Migrating from Windows to Linux
So you are thinking of migrating from Windows to Linux? Or you are just assessing the feasibility? Whatever is your reason; let’s try to understand the migration process and general concerns attached to this migration.
First of all we need to understand that there are many similarities between the two operating systems. On the other hand, they have enough differences for one to stick with one operating system and not to migrate to another. Luckily, we are not bothered about the reasons for migrating from Windows to Linux here, as it is out of our focus. Let’s try to focus on the usability aspect and a few other views of this migration.
Let’s start from the installation of a Linux system. The installation part of a Linux system could be little complex than installing the Windows counterpart. There is some level of technical knowledge required for installing a Linux system. Of course you do not have to be a techie to install Linux, but should aware of the general technicalities related to Linux or UNIX-like systems.
For the users who migrate from Windows and then install Linux as the second operating system in the same PC, modern Linux distributions offer migration assistance. Using this facility, you can simply import your Windows documents to the new Linux system during the installation time. This cuts back a lot of time for you.
We do different things with computers. It could be word processing, image manipulation, or something more specific that we do with them. Therefore, let me categorize the similarities and differences into usage categories.
Word processing is something we all do using computers. For this purpose, we mostly use Microsoft Office package on the Windows platform. For a writer or an extensive user of Word, Excel, or PowerPoint, a life without Office package could not be imagined. When it comes to Linux, a similar package exists for helping out the migrants. This is called OpenOffice and comes with no price tag at all. It is true that there is a little compromise on the features and usability, but OpenOffice is well worth when considering the cost factor. OpenOffice will be your primary word processing package once you get your foot onto Linux.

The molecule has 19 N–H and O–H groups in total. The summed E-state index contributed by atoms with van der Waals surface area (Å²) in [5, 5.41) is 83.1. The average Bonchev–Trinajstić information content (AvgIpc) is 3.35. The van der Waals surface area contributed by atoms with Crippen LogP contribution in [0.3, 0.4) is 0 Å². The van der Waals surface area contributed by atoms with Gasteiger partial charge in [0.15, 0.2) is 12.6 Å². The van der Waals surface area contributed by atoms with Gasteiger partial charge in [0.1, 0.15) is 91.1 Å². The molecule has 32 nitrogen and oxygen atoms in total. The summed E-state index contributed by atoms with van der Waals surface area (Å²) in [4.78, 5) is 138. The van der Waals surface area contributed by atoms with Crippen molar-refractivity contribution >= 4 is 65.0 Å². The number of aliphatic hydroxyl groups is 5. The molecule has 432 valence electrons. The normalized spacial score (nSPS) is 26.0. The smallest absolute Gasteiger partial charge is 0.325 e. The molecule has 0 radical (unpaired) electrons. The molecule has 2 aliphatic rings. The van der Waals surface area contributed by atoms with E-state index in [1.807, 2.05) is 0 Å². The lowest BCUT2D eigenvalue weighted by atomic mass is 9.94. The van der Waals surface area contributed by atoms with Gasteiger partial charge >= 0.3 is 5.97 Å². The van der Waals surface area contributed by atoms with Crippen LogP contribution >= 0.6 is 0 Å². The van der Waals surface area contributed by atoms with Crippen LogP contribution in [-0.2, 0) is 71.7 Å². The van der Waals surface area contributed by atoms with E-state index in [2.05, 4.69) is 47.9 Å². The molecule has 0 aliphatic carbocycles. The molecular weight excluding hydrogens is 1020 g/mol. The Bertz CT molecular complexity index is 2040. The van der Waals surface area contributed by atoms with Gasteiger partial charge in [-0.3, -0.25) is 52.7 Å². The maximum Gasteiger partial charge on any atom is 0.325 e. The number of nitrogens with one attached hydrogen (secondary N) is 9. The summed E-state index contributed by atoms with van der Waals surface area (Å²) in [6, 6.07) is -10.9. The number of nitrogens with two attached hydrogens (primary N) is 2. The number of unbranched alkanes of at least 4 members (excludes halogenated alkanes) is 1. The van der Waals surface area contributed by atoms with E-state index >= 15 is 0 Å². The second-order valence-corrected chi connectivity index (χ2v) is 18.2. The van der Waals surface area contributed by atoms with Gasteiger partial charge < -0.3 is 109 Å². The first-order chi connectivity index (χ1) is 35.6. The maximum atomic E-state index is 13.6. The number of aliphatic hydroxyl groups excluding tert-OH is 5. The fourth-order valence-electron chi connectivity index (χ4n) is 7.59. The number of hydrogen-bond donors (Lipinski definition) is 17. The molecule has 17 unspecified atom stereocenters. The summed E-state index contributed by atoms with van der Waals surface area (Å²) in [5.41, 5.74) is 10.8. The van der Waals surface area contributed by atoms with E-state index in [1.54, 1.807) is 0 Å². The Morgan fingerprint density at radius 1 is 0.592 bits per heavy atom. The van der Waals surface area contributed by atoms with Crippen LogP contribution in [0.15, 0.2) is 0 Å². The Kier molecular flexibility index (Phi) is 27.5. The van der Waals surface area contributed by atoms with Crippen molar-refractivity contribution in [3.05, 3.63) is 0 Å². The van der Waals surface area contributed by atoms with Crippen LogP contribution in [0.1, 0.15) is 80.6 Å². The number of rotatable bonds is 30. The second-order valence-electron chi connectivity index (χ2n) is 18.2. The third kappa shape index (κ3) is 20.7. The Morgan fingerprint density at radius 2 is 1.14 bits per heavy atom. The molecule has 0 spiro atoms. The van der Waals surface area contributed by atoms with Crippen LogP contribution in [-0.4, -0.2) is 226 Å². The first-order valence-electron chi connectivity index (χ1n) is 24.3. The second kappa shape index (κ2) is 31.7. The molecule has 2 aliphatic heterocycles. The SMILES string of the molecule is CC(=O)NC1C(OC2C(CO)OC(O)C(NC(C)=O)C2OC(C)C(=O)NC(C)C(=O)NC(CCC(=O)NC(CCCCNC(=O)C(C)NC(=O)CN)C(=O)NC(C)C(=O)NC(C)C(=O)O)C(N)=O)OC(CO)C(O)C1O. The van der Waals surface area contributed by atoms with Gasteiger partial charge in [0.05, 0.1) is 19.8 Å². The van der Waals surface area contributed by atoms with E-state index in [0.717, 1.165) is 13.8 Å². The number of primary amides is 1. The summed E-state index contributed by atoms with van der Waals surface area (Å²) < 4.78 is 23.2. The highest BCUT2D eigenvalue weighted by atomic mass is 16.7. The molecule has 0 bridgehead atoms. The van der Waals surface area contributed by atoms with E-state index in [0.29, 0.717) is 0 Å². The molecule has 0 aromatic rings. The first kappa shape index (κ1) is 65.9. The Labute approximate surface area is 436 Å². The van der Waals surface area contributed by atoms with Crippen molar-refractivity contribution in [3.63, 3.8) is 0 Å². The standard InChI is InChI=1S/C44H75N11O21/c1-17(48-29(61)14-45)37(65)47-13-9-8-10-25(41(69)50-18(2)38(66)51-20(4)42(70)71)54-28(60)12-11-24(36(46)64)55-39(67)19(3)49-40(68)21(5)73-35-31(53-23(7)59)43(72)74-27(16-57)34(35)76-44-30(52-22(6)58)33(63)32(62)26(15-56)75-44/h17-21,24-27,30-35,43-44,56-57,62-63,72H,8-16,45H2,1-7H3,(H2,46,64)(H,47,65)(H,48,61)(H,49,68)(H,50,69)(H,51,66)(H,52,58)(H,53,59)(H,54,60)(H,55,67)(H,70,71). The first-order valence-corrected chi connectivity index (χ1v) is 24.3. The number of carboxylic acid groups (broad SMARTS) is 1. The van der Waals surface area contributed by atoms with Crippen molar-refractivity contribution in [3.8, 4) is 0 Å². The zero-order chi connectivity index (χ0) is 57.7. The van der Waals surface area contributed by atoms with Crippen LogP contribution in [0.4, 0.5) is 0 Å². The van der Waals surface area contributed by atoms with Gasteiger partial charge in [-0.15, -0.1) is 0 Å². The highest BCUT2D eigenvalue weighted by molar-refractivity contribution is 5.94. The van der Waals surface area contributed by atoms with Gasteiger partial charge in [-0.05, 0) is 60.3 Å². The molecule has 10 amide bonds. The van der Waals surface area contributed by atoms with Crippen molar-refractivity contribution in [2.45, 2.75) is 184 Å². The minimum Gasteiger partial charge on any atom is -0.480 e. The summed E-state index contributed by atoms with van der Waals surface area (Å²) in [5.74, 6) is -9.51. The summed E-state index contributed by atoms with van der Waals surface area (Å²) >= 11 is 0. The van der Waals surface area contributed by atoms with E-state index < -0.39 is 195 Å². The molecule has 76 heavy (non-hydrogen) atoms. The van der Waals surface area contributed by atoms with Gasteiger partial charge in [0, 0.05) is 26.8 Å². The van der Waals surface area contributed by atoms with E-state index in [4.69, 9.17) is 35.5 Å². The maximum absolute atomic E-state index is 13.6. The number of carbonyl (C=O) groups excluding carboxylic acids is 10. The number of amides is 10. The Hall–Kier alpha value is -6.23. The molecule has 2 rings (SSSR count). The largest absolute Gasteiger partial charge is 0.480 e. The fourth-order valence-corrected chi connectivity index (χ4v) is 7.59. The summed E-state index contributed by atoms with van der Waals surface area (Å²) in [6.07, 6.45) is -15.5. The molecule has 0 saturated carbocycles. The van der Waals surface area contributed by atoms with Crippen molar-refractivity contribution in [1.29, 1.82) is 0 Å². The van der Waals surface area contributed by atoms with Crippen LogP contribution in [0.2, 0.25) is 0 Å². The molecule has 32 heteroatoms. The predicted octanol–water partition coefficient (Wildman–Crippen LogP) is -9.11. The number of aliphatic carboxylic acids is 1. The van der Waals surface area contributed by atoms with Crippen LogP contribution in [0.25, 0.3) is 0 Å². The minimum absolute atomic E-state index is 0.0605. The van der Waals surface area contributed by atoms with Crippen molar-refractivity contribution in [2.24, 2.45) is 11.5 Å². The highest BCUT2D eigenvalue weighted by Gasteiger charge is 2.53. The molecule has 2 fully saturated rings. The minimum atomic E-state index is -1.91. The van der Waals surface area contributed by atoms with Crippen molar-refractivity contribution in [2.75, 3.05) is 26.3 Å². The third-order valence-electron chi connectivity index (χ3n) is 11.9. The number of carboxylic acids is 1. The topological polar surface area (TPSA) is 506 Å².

In case if you are into graphics and image manipulation, you got a competitor for Adobe Photoshop in Linux. This is called GIMP (GNU Image Manipulation Program) and again, comes with no price tag. This is a GNU software developed by the open source community. Although GIMP cannot compete with the latest Adobe Creative Suit programs, it gives you enough tools and flexibility to produce decent images for commercial purposes.
The area of communication is one of the most advanced areas of Linux. By now, Linux is equipped with advanced email clients such as Mozilla Thunderbird and IM clients such as Empathy. Almost all the major IM clients have their versions of Linux clients. Similarly, almost all the other application and usability areas present in Windows have their own counterparts in Linux.
When it comes to the screen and menu navigation, there are a few differences. First of all the new Linux user will have to get use to having two bars at the top and the bottom, instead of the single taskbar present in Windows. In addition to this, the menu system is totally different from what Windows users are used to. Adapting to the new menu system and navigation usually takes sometime, and it all depends on the frequency of the usage.
The installation of software could be one of the main differences between and Windows and Linux. Although click-and-run installation method is available for many programs under Linux, some software uses command-line installation method. But there is a breeze for Linux users over the Windows users when it comes to software installation. There is concept called software store in modern Linux distributions. The users can view all the free software available in a catalogue and then select to install the individual software as they wish. The software will be downloaded and installed automatically in the PC with the expense of a couple of mouse clicks.
Software Installation Facility in Linux
Sometimes, you cannot live without your Windows software. How much you try, you may not be able to find a successful substitute for the software which runs on Windows. Such inconveniences are effectively solved by solutions such as Wine. Wine is software that can emulate Windows inside Linux, so you can install your favourite Windows software using Wine on Linux. This has been one of remarkable features of Linux for the users migrating from Windows. If you need more software support on Wine, you can opt a commercial solution such as CrossOver for getting hundreds of Windows software running on Linux.
When migrating from Windows to Linux, you can actually use a Linux distribution that supports the migration. Let’s take Gentoo distribution as an example. Gentoo is one of the most technically complex Linux destitutions available today. In order for you to use it for everyday purposes, you need to have some level of technical knowledge in Linux. If you opt Gentoo as your first Linux distribution when migrating, you might end up going back to the world of Windows. Instead, trying a distribution similar to Xandros will make the transition easy, as Xandros resembles the Windows GUI. This way, you will learn the new features of Linux while achieving the productivity and being at the comfort of Windows. Once you get to know the Linux system better, you can move on to more advance Linux distributions.
There are no hard-and-fast rules in Windows to Linux migration. Giving it time is the key in this process. After spending a considerable time, maybe weeks, with Linux and still has no progress, Linux might not be for you. In such case, it is critical for you to fall back to Windows at the right time, without making yourself frustrated and disappointed.